Uses of Space
Photo editing reveals the original, more condensed size of the Tessé Room.
This site investigates how a space like the Tessé Room was used. The concept of use changes how we can think about the ownership, maintenance, and creation of the sorts of things displayed in the room.
The arts represented in the Tessé Room – including furniture, metalwork, paneling, mirrors, tapestries, rugs, and porcelains — began to be called “decorative arts” during the nineteenth century. They are, however, more accurately understood as “useable,” because they were decorative only at the highest luxury end of production, and not even always then. On the contrary, it was their use that posed the most fundamental design challenges to those who created them.
The total interiors of the eighteenth century have always been appreciated for their exquisite appearance. Recent scholarship has proposed that we extend this appreciation by taking into account the use of arts by owners and their guests. Some scholars have argued that social rank was performed through the correct yet painstaking use of delicate or kinetic furnishings. Other scholars have argued that desks, especially, enabled a new freedom of thought, which extended to women.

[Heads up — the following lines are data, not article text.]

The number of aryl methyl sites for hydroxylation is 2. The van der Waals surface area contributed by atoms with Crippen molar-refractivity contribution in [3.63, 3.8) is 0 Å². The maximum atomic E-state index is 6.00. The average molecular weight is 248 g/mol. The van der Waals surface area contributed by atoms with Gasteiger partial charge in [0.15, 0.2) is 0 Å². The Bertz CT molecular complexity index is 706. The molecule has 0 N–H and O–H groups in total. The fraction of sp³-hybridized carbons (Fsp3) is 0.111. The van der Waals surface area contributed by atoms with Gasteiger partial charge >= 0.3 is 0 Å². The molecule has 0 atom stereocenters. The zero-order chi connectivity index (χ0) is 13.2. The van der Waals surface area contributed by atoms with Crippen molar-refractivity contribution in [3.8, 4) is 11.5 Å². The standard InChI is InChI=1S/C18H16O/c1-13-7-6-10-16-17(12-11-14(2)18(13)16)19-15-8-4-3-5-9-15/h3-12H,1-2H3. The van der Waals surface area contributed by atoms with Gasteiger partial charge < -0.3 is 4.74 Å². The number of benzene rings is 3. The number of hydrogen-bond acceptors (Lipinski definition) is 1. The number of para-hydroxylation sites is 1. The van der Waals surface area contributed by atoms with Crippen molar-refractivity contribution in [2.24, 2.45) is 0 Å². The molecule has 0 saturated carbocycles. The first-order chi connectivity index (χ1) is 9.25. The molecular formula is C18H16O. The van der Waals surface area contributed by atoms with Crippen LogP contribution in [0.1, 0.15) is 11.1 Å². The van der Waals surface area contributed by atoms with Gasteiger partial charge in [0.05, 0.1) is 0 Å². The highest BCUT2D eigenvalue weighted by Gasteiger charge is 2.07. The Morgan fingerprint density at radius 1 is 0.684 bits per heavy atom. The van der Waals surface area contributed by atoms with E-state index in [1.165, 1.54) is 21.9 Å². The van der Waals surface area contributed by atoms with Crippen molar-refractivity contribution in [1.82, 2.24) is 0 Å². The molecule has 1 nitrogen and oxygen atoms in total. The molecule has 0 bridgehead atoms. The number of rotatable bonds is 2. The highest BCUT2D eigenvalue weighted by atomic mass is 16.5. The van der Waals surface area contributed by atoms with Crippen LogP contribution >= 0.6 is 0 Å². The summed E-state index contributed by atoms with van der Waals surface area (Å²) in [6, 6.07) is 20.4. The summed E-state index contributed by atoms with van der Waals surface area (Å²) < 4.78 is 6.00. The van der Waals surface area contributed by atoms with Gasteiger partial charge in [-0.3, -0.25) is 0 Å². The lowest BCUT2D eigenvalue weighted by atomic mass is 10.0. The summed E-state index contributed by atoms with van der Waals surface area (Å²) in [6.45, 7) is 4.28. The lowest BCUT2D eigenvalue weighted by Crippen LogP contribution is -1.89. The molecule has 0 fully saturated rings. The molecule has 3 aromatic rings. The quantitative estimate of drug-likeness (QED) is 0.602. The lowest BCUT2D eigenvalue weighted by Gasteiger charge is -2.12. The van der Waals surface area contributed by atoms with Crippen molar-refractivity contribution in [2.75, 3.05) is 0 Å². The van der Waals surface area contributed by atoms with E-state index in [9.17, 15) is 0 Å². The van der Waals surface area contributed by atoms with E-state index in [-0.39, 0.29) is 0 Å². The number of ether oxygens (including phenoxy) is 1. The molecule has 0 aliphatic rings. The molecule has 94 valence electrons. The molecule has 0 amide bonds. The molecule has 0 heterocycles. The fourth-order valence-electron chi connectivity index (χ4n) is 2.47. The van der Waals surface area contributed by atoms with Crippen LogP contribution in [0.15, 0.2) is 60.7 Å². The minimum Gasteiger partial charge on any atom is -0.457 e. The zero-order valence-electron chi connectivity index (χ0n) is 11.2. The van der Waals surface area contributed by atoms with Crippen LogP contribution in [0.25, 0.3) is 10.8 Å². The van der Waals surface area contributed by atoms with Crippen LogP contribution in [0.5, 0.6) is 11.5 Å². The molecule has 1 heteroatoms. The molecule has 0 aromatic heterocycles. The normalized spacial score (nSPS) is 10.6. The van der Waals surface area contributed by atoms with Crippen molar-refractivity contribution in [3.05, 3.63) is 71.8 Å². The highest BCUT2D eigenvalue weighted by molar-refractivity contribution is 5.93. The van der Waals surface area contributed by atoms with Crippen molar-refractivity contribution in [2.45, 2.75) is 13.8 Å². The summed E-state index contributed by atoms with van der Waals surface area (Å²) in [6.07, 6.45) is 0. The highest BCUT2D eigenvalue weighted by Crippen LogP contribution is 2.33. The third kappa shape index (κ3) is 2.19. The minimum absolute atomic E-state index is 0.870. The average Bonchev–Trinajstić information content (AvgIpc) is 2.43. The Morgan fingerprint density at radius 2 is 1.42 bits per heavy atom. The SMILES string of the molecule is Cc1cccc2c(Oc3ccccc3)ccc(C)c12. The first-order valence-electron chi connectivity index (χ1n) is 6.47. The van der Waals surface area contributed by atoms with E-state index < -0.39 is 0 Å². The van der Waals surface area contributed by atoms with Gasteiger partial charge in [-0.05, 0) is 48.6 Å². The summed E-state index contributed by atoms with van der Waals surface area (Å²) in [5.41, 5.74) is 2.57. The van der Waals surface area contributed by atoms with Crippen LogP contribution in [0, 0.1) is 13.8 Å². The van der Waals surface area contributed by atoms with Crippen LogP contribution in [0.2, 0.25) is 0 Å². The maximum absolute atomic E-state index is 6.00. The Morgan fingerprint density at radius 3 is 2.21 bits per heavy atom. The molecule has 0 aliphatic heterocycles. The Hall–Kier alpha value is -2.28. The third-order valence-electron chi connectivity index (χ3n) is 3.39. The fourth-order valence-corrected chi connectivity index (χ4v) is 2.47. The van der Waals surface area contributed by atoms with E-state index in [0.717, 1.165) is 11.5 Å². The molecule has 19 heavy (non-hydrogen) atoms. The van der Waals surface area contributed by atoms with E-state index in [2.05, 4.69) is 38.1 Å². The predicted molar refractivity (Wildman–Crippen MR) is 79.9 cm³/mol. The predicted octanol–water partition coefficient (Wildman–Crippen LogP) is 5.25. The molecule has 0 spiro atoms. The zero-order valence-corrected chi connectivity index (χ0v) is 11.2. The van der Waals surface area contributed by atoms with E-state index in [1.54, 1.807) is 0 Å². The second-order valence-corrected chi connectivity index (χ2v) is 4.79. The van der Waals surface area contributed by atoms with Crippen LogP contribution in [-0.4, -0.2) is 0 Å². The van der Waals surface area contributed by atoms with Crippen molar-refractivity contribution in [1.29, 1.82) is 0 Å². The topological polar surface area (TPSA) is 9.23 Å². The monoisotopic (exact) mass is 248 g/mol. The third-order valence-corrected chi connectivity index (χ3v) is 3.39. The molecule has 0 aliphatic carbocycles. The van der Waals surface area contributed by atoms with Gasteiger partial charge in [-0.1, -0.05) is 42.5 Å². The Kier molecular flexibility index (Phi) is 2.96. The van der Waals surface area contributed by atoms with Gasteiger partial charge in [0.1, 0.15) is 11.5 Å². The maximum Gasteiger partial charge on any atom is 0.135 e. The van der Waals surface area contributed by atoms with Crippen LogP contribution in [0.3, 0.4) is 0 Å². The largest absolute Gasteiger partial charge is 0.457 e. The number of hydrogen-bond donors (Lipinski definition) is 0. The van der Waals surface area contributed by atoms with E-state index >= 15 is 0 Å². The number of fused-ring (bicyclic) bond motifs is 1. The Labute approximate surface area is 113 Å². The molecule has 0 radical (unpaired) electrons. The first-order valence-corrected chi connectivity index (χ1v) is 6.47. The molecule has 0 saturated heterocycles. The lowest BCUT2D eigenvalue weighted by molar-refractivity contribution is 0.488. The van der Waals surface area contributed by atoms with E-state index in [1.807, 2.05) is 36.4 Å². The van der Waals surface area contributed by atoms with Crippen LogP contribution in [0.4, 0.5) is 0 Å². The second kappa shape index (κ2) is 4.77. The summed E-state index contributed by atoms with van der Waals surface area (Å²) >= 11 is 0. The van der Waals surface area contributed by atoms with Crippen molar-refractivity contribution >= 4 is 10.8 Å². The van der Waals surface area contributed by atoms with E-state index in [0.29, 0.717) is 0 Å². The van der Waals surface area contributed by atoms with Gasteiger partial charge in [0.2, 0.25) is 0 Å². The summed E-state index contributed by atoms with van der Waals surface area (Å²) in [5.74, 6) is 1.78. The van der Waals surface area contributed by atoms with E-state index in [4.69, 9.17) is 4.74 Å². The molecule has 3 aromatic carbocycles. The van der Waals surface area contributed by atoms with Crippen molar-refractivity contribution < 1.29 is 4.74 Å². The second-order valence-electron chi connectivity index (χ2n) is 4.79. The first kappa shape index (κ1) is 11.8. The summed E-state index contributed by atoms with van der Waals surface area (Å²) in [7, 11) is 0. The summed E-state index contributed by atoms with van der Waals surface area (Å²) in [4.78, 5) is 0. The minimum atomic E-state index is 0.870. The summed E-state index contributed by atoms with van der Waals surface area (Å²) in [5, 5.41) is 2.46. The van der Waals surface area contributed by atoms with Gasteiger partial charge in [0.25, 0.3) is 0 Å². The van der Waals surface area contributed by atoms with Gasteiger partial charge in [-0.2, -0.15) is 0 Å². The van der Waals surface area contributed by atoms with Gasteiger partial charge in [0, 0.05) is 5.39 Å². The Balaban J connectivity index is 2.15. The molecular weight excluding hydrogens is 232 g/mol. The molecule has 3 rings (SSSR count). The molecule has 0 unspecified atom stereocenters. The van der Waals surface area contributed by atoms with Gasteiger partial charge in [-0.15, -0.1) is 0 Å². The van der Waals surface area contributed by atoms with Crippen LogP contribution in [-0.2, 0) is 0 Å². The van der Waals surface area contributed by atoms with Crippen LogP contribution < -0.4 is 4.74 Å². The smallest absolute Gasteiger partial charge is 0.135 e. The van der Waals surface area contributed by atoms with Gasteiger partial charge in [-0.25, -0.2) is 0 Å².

Inspired by such ideas, we also ask how the useable arts affected the mentality of servants. They too spent long hours occupied by the useable arts, because it was they who were obliged to clean, repair, and prepare them for owners. A space like the Tessé Room was occupied at many times of day by more servants than owners.
While the style and ornamentation of the useable arts undeniably summoned the creative talents of their makers, so did function. Artisans created the material and technical conditions of individualism, privacy, and consumer choice. During their careers they spent designing and executing the useable arts, they absorbed Enlightenment values with their hands or though their tools.
In their different ways, servants and makers had as intimate a relationship with the uses of Enlightenment spaces and objects as owners.